The following is an excerpt for the article titled Unbeatable Together published by Leaders Online.
How did Special Olympics adapt the way it works to address the challenges caused by the global pandemic?
Special Olympics has been supporting athletes through COVID-19 by pivoting to online spaces:
- Hosting virtual games, virtual workout classes, physically distant workouts in the park, virtual book clubs, and more.
- Launching School of Strength with WWE—an online fitness behavior change platform.
- Sharing best practices across the movement with global webinars every other Tuesday.
- Creating the go-to hub for COVID resources for people with ID: online workouts, tools for emotional well-being and mindfulness, printable health education posters, and fun activities like healthy recipes, how to start a podcast, coloring books and more.
Globally, people with intellectual disabilities are 2 to 4 times more likely to die from COVID-19. In the U.S., people with ID are almost 6 times more likely to die from COVID-19.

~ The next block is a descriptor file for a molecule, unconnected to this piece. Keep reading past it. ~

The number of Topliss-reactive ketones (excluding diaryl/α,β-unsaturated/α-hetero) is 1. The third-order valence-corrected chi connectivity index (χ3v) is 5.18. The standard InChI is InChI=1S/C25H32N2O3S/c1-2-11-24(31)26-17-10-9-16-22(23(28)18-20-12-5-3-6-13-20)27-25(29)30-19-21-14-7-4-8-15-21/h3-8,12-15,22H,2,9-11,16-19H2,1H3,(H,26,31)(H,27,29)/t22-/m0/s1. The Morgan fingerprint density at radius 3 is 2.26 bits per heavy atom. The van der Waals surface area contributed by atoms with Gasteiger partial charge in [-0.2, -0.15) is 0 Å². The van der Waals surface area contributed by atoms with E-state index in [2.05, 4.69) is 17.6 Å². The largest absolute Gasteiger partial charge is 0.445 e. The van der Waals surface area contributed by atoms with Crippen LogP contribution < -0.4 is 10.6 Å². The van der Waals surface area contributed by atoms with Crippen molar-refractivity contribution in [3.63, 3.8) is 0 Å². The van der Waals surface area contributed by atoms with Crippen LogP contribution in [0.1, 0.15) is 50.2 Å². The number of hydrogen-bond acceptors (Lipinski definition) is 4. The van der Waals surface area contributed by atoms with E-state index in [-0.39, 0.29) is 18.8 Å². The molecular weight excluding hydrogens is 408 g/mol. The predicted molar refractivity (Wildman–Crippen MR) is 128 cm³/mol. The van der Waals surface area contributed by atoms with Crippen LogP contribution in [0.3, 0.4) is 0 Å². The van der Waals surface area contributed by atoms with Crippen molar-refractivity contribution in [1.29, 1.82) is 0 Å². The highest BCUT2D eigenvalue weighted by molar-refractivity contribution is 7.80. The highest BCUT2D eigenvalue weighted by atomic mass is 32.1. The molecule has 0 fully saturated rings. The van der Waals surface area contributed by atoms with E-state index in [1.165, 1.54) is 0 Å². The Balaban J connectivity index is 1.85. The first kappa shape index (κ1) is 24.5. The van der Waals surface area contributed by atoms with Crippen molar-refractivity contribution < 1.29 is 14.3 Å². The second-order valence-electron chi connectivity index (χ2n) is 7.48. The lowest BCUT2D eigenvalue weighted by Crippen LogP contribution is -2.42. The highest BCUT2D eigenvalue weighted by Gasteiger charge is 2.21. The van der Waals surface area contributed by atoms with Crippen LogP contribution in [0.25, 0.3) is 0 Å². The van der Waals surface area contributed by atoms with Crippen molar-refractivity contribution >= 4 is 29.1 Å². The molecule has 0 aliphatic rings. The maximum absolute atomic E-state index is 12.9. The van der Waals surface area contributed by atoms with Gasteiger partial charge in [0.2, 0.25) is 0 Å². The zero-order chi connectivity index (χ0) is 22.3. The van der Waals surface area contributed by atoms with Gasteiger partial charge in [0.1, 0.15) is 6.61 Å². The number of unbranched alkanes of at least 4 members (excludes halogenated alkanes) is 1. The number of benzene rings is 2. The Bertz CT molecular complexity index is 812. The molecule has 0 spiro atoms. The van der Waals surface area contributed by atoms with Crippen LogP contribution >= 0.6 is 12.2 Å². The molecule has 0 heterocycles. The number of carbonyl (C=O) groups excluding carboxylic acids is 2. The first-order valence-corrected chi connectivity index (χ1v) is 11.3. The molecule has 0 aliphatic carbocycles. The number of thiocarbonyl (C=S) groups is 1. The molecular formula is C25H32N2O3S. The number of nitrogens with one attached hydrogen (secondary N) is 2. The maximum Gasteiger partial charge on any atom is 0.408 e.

People with ID had fewer opportunities to stay socially connected and physically active during the pandemic, so we accelerated the launch of a fitness program called School of Strength featuring WWE Superstar Becky Lynch, which was featured on the TODAY Show. School of Strength has been so successful, we launched a Spanish version, Escuela de Fuerza, featuring Gleyber Torres of the New York Yankees and Willson Contreras, formerly of the Chicago Cubs who just signed with the St. Louis Cardinals.
The pandemic showed us that we are able to shift priorities from an organization-wide perspective in a way that worked for grassroots stakeholders on the ground in nearly 200 countries. As the world figures out what the new normal is—post-pandemic and as social justice goes from being a movement to becoming an expectation—Special Olympics is here to remind people that diversity goes beyond gender identity, race, ethnicity, or sexuality; it also includes every kind of human diversity and gift.